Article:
• Re:I have a dream... (Score:3, Informative)

    by grazzy ( 56382 ) <grazzy@quake.sw e . n et> on Friday October 06, 2006 @06:46PM (#16343007) Homepage Journal
    On top of my head: skinhacks, wallhacks, zoomhack.
  • Re:informative? (Score:2, Informative)

    by gamlidek ( 459505 ) on Friday October 06, 2006 @07:04PM (#16343187)
    More like speculative. Do you actually KNOW anyone who has a modded xbox who DOESN'T use it for pirated games? Regardless of whether modding HAS to be used for pirating, and regardless of whether pirating is "bad" or whatever, modded xbox systems are for playing pirated software. That's it. If you're going to pick a hole in this argument, this is the wrong one to choose.

    Yes, I know someone. *I* have a modded xbox that I use to play the games that I have purchased so they have a faster load time, you insensitive clod. I also don't like getting up to change the game out, not having to worry about scratching the media, and other benefits of not relying on the physical disc to play my game. In addition, I have all of my CD music ripped to MP3 on the thing and use it as a media center -- CD music that I bought. Your comment is extremely thought provoking, nontheless. Not.

  • Re:Reasonable doubt? (Score:4, Informative)

    by westlake ( 615356 ) on Friday October 06, 2006 @09:21PM (#16344181)
    Reasonable doubt?

    The Geek never quite seems to grasp the basic distinctions between civil and criminal law.

    Civil actions are all about the balance of probabilites, what is more likely than not. There is no burden of proof beyond a reasonable doubt.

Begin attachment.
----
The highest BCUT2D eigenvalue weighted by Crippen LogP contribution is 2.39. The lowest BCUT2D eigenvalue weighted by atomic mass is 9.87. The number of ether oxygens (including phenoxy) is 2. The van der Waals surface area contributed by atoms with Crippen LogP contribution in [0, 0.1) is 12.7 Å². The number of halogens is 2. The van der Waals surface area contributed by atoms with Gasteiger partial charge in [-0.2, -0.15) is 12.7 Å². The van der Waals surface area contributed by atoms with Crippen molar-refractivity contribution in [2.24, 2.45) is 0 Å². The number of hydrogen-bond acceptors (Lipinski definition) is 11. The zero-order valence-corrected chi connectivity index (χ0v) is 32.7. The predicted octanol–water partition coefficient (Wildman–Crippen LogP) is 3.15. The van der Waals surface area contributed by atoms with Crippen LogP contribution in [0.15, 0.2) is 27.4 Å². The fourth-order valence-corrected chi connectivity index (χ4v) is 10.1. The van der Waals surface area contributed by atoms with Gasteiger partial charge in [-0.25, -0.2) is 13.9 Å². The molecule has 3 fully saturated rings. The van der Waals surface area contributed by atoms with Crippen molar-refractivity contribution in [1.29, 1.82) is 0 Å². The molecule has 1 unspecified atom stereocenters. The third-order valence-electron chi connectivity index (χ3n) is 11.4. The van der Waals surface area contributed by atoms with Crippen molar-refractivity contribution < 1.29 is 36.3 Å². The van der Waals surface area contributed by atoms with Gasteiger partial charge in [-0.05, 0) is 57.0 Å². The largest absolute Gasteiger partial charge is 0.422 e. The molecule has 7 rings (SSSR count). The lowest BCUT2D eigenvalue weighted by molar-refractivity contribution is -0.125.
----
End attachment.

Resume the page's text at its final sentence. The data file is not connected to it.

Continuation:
Damages under the DMCA are assessed according to a statutory formula:

    "At any time before final judgment is entered, a complaining party may elect to recover an award of statutory damages for each violation of [17 U.S.C. 1201] in the sum of not less than $200 or more than $2,500 per act of circumvention, device, product, component, offer, or performance of service, as the court considers just." Hefty award to Sony in action against seller of PlayStation 2 "mod chips" []

    "The amount of damages was calculated by awarding $800 per mod chip sold before June 12, 2004, and the full amount of $2,500 per mod chip sold after June 12, 2004. On that date, Filipiak had signed a stipulated injunction in which he agreed to discontinue sales of the chips and related software. The court concluded that the sales made after Filipiak signed the agreement constituted a willful violation of the DMCA, thus justifying a higher amount of statutory damages."

To be a kind of moral Unix, he touched the hem of Nature's shift. -- Shelley